The district is reliably Republican, so Massie's primary win is tantamount to an eventual victory in November. At a debate last week, Massie said he had never met his young benefactor, but added, "I think he'll probably be getting a Christmas card from me this year."

Massie, a Lewis County official, also received backing from larger superPACs such as the Club for Growth and FreedomWorks, as well as Republican Sen. Rand Paul.

Massie held his cellphone up to a microphone at his victory party Tuesday to amplify Paul's congratulatory call.

But the big infusion of cash from Ramsey — a supporter of Texas Rep. Ron Paul, the Kentucky senator's father and a libertarian-leaning GOP presidential candidate — helped Massie cruise to an easy victory over a crowded field that included two candidates who had enjoyed the backing of more establishment party figures.

Outgoing Rep. Geoff Davis and Republican former Sen. Jim Bunning had both endorsed state Rep. Alecia Webb-Edgington.

Massie's opponents were quick to complain that out-of-state money had "stolen" the election for him. That characterization isn't fair to Massie or the quality of his candidacy, says Trey Grayson, a former Kentucky secretary of state who lost the GOP Senate nomination to Rand Paul two years ago.

But the fact that Ramsey's superPAC outspent the leading candidates by a roughly 2-to-1 margin could have national implications, Grayson says.

"It shows the role you can play in congressional districts, where you don't have to have that much money," says Grayson, who directs the Harvard University Institute of Politics. "Essentially one person, a college kid who inherited a lot of money, created a superPAC that swung the race dramatically in Massie's direction."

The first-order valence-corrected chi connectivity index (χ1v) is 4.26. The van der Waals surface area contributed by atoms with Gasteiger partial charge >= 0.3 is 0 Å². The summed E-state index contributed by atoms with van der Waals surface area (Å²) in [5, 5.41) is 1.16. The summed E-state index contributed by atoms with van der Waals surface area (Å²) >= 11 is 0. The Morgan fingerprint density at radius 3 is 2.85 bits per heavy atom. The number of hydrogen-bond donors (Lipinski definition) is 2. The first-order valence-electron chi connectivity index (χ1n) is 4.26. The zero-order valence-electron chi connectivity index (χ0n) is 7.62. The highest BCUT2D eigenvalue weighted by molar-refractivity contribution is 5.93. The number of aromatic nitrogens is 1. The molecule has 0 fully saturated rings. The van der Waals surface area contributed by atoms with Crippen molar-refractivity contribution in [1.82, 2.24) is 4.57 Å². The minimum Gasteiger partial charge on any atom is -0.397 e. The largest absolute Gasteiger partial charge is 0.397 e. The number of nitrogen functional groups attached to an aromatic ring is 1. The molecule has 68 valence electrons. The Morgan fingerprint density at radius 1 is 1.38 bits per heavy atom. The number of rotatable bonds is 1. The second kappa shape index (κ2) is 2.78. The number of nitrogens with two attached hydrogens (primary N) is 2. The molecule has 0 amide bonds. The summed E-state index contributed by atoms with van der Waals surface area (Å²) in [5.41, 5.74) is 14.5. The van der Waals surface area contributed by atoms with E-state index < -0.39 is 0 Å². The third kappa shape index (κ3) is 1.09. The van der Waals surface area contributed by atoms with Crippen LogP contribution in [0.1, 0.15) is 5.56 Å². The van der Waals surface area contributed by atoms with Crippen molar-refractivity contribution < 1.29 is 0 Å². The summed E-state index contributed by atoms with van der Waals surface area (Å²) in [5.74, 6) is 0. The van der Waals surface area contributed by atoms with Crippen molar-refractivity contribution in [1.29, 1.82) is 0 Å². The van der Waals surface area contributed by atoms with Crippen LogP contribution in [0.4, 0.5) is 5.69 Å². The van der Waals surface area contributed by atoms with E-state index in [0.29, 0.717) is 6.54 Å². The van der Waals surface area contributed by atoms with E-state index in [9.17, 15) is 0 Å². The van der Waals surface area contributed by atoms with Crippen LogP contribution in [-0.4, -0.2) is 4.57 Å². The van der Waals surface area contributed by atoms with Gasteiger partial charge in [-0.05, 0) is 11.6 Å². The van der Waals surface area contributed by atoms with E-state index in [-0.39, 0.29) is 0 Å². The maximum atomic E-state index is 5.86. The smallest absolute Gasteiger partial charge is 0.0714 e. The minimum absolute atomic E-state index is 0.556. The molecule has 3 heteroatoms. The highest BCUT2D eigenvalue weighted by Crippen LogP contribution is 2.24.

In another closely watched GOP primary Tuesday, Tom Cotton won the nomination in Arkansas's southern 4th Congressional District, the last one in the state held by a Democrat. Cotton had started out as a lesser-known challenger against Beth Anne Rankin, a former Miss Arkansas and aide to former Republican Gov. Mike Huckabee, who had been the party nominee in the district two years ago.

Cotton, a Harvard-trained lawyer and veteran of the Iraq and Afghanistan wars, outspent Rankin "enormously," says Hal Bass, a Ouachita Baptist University political scientist. He also enjoyed support from various interest groups, including the Club for Growth.

"He's very closely tied to the national party and the national interest groups," Bass says. "Rankin's was much more the kind of friends-and-neighbors approach that Republicans have used as the minority party in the state."

At this point, the presidential nominating races may be all but done — although Obama suffered poor showings in both states Tuesday, losing 42 percent of the Kentucky vote to "uncommitted" and more than 40 percent in Arkansas against an underfunded candidate who hadn't appeared in the state since March.

Mitt Romney, the former Massachusetts governor and presumptive Republican presidential nominee, lost more than 30 percent of the vote in both states.

The real drama leading up to the fall contests, though, will be in congressional races. SuperPACs may play an even more decisive role in lower-tier races than they have so far in the presidential contest. Liberty for All, among others, intends to keep playing in contested primaries around the country.

A number of other college students have started superPACs, largely as pranks or in homage to comedian Stephen Colbert. They don't have anywhere near the kind of money that Ramsey is able to contribute to his superPAC.

Ramsey told The New York Times that between his own money and a fundraising push, he expects his superPAC to have some $10 million to spend over the coming months.

"How much money would you spend for freedom?" Ramsey said.

Copyright 2012 National Public Radio. To see more, visit http://www.npr.org/.